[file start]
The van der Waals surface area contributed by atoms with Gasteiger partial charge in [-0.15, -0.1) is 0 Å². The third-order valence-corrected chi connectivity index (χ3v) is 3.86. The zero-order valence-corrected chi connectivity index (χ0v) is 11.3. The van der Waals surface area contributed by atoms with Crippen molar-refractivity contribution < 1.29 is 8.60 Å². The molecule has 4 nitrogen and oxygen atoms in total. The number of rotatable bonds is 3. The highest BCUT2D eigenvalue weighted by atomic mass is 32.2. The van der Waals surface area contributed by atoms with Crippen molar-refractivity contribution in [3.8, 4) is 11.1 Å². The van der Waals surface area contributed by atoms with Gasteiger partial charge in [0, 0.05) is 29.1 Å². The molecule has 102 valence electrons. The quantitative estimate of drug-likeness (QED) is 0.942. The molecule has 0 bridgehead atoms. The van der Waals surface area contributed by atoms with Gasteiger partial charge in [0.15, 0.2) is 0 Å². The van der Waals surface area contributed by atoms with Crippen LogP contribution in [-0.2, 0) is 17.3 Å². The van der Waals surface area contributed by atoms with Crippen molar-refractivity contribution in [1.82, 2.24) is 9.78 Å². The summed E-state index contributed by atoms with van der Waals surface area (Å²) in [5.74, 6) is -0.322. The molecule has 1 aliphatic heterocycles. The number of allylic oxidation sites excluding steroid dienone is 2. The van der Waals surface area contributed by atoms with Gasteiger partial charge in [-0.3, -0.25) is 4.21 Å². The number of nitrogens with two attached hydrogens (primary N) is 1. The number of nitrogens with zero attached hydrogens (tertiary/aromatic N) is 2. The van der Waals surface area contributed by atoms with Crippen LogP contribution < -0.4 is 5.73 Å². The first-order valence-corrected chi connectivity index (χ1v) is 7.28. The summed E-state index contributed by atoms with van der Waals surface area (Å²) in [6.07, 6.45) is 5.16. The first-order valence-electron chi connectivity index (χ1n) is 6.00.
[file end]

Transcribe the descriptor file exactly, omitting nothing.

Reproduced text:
The van der Waals surface area contributed by atoms with Gasteiger partial charge in [-0.15, -0.1) is 0 Å². The third-order valence-corrected chi connectivity index (χ3v) is 3.86. The zero-order valence-corrected chi connectivity index (χ0v) is 11.3. The van der Waals surface area contributed by atoms with Crippen molar-refractivity contribution < 1.29 is 8.60 Å². The molecule has 4 nitrogen and oxygen atoms in total. The number of rotatable bonds is 3. The highest BCUT2D eigenvalue weighted by atomic mass is 32.2. The van der Waals surface area contributed by atoms with Crippen molar-refractivity contribution in [3.8, 4) is 11.1 Å². The van der Waals surface area contributed by atoms with Gasteiger partial charge in [0, 0.05) is 29.1 Å². The molecule has 102 valence electrons. The quantitative estimate of drug-likeness (QED) is 0.942. The molecule has 0 bridgehead atoms. The van der Waals surface area contributed by atoms with Gasteiger partial charge in [0.15, 0.2) is 0 Å². The van der Waals surface area contributed by atoms with Crippen LogP contribution in [-0.2, 0) is 17.3 Å². The van der Waals surface area contributed by atoms with Crippen molar-refractivity contribution in [1.82, 2.24) is 9.78 Å². The summed E-state index contributed by atoms with van der Waals surface area (Å²) in [5.74, 6) is -0.322. The molecule has 1 aliphatic heterocycles. The number of allylic oxidation sites excluding steroid dienone is 2. The van der Waals surface area contributed by atoms with Gasteiger partial charge in [-0.3, -0.25) is 4.21 Å². The number of nitrogens with two attached hydrogens (primary N) is 1. The number of nitrogens with zero attached hydrogens (tertiary/aromatic N) is 2. The van der Waals surface area contributed by atoms with Crippen LogP contribution < -0.4 is 5.73 Å². The first-order valence-corrected chi connectivity index (χ1v) is 7.28. The summed E-state index contributed by atoms with van der Waals surface area (Å²) in [6.07, 6.45) is 5.16. The first-order valence-electron chi connectivity index (χ1n) is 6.00.